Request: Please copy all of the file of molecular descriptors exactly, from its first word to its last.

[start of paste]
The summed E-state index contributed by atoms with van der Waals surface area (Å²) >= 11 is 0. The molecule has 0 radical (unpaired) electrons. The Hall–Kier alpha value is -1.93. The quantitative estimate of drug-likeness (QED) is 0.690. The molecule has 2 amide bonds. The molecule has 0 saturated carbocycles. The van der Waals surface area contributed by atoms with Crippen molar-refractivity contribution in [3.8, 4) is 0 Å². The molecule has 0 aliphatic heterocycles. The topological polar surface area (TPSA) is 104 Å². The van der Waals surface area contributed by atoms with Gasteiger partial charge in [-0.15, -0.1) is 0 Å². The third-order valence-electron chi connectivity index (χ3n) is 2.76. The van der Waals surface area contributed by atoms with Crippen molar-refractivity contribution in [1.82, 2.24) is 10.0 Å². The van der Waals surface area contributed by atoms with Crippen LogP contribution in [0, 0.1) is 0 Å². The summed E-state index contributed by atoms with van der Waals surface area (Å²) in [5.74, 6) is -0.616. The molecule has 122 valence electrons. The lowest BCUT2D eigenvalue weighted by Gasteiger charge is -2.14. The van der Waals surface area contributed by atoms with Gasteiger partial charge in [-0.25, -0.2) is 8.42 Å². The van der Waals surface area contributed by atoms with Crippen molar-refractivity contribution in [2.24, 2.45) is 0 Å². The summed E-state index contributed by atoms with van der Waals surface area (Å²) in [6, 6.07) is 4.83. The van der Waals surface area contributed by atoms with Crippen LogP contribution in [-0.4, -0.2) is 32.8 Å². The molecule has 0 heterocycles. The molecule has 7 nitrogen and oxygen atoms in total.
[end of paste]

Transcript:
The summed E-state index contributed by atoms with van der Waals surface area (Å²) >= 11 is 0. The molecule has 0 radical (unpaired) electrons. The Hall–Kier alpha value is -1.93. The quantitative estimate of drug-likeness (QED) is 0.690. The molecule has 2 amide bonds. The molecule has 0 saturated carbocycles. The van der Waals surface area contributed by atoms with Crippen molar-refractivity contribution in [3.8, 4) is 0 Å². The molecule has 0 aliphatic heterocycles. The topological polar surface area (TPSA) is 104 Å². The van der Waals surface area contributed by atoms with Gasteiger partial charge in [-0.15, -0.1) is 0 Å². The third-order valence-electron chi connectivity index (χ3n) is 2.76. The van der Waals surface area contributed by atoms with Crippen molar-refractivity contribution in [1.82, 2.24) is 10.0 Å². The van der Waals surface area contributed by atoms with Crippen LogP contribution in [0, 0.1) is 0 Å². The summed E-state index contributed by atoms with van der Waals surface area (Å²) in [5.74, 6) is -0.616. The molecule has 122 valence electrons. The lowest BCUT2D eigenvalue weighted by Gasteiger charge is -2.14. The van der Waals surface area contributed by atoms with Gasteiger partial charge in [-0.25, -0.2) is 8.42 Å². The van der Waals surface area contributed by atoms with Crippen molar-refractivity contribution in [2.24, 2.45) is 0 Å². The summed E-state index contributed by atoms with van der Waals surface area (Å²) in [6, 6.07) is 4.83. The van der Waals surface area contributed by atoms with Crippen LogP contribution in [-0.4, -0.2) is 32.8 Å². The molecule has 0 heterocycles. The molecule has 7 nitrogen and oxygen atoms in total.